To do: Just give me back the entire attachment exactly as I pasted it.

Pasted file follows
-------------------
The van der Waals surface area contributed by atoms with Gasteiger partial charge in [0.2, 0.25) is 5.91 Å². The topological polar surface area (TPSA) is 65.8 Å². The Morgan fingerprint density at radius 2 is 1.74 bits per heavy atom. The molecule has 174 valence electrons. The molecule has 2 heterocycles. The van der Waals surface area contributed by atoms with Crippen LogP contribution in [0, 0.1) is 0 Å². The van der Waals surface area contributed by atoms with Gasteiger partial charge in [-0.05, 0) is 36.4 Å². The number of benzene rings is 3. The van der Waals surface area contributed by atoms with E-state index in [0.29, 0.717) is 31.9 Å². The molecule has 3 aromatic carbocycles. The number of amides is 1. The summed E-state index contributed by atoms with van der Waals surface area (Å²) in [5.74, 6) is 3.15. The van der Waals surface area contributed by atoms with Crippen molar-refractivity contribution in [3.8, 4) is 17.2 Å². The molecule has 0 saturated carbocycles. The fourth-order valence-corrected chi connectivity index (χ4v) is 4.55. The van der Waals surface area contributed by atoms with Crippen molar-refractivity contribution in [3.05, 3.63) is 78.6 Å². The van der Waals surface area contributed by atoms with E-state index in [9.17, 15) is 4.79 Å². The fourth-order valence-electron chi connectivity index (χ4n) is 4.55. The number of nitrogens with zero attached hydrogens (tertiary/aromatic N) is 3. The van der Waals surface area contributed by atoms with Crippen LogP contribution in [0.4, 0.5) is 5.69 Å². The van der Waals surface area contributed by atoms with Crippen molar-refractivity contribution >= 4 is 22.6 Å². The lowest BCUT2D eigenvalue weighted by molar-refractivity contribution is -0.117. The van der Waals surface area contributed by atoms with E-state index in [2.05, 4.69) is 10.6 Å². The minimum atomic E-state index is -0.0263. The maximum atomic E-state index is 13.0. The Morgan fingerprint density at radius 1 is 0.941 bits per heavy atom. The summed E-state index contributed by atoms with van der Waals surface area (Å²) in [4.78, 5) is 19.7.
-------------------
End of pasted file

The van der Waals surface area contributed by atoms with Gasteiger partial charge in [0.2, 0.25) is 5.91 Å². The topological polar surface area (TPSA) is 65.8 Å². The Morgan fingerprint density at radius 2 is 1.74 bits per heavy atom. The molecule has 174 valence electrons. The molecule has 2 heterocycles. The van der Waals surface area contributed by atoms with Crippen LogP contribution in [0, 0.1) is 0 Å². The van der Waals surface area contributed by atoms with Gasteiger partial charge in [-0.05, 0) is 36.4 Å². The number of benzene rings is 3. The van der Waals surface area contributed by atoms with E-state index in [0.29, 0.717) is 31.9 Å². The molecule has 3 aromatic carbocycles. The number of amides is 1. The summed E-state index contributed by atoms with van der Waals surface area (Å²) in [5.74, 6) is 3.15. The van der Waals surface area contributed by atoms with Crippen molar-refractivity contribution in [3.8, 4) is 17.2 Å². The molecule has 0 saturated carbocycles. The fourth-order valence-corrected chi connectivity index (χ4v) is 4.55. The van der Waals surface area contributed by atoms with Crippen molar-refractivity contribution in [3.05, 3.63) is 78.6 Å². The van der Waals surface area contributed by atoms with E-state index in [9.17, 15) is 4.79 Å². The fourth-order valence-electron chi connectivity index (χ4n) is 4.55. The number of nitrogens with zero attached hydrogens (tertiary/aromatic N) is 3. The van der Waals surface area contributed by atoms with Crippen LogP contribution in [0.4, 0.5) is 5.69 Å². The van der Waals surface area contributed by atoms with Crippen molar-refractivity contribution >= 4 is 22.6 Å². The lowest BCUT2D eigenvalue weighted by molar-refractivity contribution is -0.117. The van der Waals surface area contributed by atoms with E-state index in [2.05, 4.69) is 10.6 Å². The minimum atomic E-state index is -0.0263. The maximum atomic E-state index is 13.0. The Morgan fingerprint density at radius 1 is 0.941 bits per heavy atom. The summed E-state index contributed by atoms with van der Waals surface area (Å²) in [4.78, 5) is 19.7.